Intensive Care Unit Versus Hospital Floor: A Comparative Study of Postoperative Management of Patients with Adolescent Idiopathic Scoliosis
Le-qun Shan, MD, PhD; David L. Skaggs, MD, MMM; Christopher Lee, MD; Catherine Kissinger, MN; Karen S. Myung, MD, PhD

Abstract

Background: Patients undergoing posterior spinal instrumentation and fusion surgery for adolescent idiopathic scoliosis were admitted to the intensive care unit until two years ago, at which time we changed our protocol to admit these patients to the general hospital floor following a brief stay in a postanesthesia care unit. This study compared postoperative management on a hospital floor with that in the intensive care unit for patients with adolescent idiopathic scoliosis undergoing posterior spinal fusion.

Methods: A retrospective review of 124 consecutive patients with adolescent idiopathic scoliosis treated with spinal fusion from August 2007 to August 2010 was performed. Inclusion criteria were a diagnosis of adolescent idiopathic scoliosis and posterior spinal instrumentation and fusion surgery.

Results: Of 124 patients, sixty-six were managed postoperatively in the intensive care unit and fifty-eight, on the hospital floor. The mean age at the time of surgery was fourteen years. A mean of eleven vertebral levels (range, six to fifteen levels) were fused. No significant difference between the groups was found with respect to the mean age at the time of surgery, mean weight, mean preoperative and postoperative Cobb angles, and mean number of levels fused (p ≥ 0.12). However, the use of analgesic and antianxiety medication, number of postoperative blood tests, days of hospital stay, and number of physical therapy sessions were significantly decreased in the floor group compared with the intensive care unit group (p ≤ 0.05). No patient from the floor group had to be admitted to the intensive care unit. The mean charge was $33,121 for the floor group and $39,252 for the intensive care unit group (p < 0.001).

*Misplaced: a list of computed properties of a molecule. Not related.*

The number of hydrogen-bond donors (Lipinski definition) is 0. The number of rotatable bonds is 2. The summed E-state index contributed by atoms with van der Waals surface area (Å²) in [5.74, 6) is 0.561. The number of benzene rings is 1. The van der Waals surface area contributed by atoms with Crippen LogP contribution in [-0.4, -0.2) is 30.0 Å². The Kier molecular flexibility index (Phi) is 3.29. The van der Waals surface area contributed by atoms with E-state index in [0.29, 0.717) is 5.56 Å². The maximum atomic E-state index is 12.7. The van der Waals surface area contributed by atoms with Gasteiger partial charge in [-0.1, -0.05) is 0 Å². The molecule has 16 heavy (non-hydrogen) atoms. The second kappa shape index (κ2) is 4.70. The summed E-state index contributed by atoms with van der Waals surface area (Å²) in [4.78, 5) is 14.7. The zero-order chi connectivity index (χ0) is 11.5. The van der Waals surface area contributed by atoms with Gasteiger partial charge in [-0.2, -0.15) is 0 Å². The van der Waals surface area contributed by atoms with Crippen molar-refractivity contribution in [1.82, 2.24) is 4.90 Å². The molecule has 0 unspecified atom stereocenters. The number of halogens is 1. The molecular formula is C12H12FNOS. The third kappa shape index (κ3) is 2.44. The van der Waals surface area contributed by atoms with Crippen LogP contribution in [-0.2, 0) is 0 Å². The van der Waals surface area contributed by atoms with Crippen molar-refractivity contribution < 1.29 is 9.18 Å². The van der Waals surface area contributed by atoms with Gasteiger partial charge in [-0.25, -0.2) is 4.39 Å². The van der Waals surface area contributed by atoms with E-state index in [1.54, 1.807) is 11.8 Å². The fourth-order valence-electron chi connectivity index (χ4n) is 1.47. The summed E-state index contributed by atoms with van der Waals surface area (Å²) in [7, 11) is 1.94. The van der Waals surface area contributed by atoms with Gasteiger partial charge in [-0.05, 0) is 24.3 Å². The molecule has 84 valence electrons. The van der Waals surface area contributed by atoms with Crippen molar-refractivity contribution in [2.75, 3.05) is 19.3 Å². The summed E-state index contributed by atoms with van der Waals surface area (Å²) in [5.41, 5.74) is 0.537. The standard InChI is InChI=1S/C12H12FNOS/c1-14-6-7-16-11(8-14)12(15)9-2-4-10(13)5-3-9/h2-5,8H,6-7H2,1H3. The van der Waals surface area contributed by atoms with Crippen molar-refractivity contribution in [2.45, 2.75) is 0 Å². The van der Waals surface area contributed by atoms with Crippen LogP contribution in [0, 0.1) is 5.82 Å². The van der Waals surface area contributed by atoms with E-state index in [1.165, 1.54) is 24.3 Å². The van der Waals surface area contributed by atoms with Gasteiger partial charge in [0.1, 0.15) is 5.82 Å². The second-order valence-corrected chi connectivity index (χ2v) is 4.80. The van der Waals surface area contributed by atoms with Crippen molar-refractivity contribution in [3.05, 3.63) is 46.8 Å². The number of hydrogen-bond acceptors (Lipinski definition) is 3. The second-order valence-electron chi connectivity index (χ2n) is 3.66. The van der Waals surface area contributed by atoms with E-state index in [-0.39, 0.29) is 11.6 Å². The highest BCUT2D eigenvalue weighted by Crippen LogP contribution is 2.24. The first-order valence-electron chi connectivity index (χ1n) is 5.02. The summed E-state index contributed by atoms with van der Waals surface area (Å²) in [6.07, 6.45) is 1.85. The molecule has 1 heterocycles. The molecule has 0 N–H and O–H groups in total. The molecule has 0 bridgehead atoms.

Conclusions: Initial postoperative management of patients with adolescent idiopathic scoliosis following a posterior spinal instrumentation and fusion surgery on a general hospital floor, rather than in an intensive care unit, was associated with a shorter hospital stay, fewer blood tests, less analgesic and antianxiety medication usage, and fewer physical therapy sessions at this high-volume, academic, tertiary-care children’s hospital. In addition to improved patient outcomes, there was a significant decrease of 16% in hospital charges for the group that did not go to the intensive care unit.

Level of Evidence: Therapeutic Level III. See Instructions for Authors for a complete description of levels of evidence.

Footnotes

  • Investigation performed at Children’s Orthopaedic Center, Children’s Hospital Los Angeles, Los Angeles, California

  • Disclosure: One or more of the authors received payments or services, either directly or indirectly (i.e., via his or her institution), from a third party in support of an aspect of this work. In addition, one or more of the authors, or his or her institution, has had a financial relationship, in the thirty-six months prior to submission of this work, with an entity in the biomedical arena that could be perceived to influence or have the potential to influence what is written in this work. No author has had any other relationships, or has engaged in any other activities, that could be perceived to influence or have the potential to influence what is written in this work. The complete Disclosures of Potential Conflicts of Interest submitted by authors are always provided with the online version of the article.


Enter your JBJS login information below.
Please note that your username is the email address you provided when you registered.

List of OpenAthens registered sites, including contact details.